With the leave of the House, may I thank everyone who has contributed to this debate? I echo the Minister’s words of thanks for all those who have acted as hosts to Ukrainian refugees. Just imagine what it must be like for people to leave the country that is their home and their birth right, as bombs and shells land among them, and be forced to flee to a foreign country—it is truly horrific. I congratulate those who have done so.

My hon. Friend the Minister should be cognisant of this: the Government, the Opposition and all of us should be very proud of the schemes that have been set up, but the figures are going in the wrong direction. The threat of homelessness among Ukrainian refugees is growing. It is time we nipped it in the bud, because if we do not take proper action now it will become a major problem. I commend the motion to the House and look forward to further action from the Government accordingly.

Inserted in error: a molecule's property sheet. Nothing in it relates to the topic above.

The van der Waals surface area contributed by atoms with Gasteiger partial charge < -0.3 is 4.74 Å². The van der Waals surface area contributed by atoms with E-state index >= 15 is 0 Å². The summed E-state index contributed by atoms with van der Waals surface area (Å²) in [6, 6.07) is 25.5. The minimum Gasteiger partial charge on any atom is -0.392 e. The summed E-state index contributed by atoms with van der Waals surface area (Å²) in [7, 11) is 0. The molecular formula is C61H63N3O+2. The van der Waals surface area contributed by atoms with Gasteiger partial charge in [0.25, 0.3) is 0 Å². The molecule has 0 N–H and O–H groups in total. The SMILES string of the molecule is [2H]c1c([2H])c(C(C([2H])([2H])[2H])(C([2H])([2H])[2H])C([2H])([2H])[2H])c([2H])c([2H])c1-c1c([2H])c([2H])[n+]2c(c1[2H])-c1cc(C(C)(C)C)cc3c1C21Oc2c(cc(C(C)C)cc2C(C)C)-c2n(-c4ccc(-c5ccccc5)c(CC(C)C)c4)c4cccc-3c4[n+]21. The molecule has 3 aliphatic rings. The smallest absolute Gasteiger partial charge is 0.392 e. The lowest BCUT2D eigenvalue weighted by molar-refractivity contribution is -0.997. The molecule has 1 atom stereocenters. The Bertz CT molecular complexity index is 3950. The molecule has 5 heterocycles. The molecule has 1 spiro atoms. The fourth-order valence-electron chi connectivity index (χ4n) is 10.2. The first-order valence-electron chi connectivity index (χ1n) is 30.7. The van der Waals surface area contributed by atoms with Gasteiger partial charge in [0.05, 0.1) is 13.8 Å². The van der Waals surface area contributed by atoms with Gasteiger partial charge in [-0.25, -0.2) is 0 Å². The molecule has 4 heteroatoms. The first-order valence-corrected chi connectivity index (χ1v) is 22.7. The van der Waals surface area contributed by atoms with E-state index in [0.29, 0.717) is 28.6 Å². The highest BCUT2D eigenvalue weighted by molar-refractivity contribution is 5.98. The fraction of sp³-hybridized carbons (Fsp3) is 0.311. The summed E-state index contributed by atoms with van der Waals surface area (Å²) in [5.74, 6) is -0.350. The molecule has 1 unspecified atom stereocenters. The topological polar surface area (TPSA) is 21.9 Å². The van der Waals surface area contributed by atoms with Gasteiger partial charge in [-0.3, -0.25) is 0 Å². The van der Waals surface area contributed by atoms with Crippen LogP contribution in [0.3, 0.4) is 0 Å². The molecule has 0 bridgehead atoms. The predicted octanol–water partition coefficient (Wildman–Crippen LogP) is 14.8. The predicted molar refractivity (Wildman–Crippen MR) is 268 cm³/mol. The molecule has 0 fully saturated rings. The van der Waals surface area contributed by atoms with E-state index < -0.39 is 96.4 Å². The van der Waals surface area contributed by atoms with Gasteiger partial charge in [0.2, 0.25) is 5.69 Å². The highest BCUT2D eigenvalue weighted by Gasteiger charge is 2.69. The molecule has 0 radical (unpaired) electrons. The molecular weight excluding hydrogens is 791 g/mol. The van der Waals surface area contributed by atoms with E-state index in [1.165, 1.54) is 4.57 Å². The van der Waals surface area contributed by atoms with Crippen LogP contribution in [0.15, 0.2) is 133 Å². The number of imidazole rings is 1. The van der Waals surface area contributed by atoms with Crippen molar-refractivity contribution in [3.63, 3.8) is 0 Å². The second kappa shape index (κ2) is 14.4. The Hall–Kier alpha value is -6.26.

Question put and agreed to.


That this House calls upon His Majesty’s Government to support Ukrainian refugees living in the United Kingdom, to prevent homelessness amongst this group where possible and ensure it is brief, rare and non-recurrent where it cannot be avoided; and urges His Majesty’s Government to work with partner organisations and local authorities to ensure refugees facing and experiencing homelessness are supported during their time living in the UK.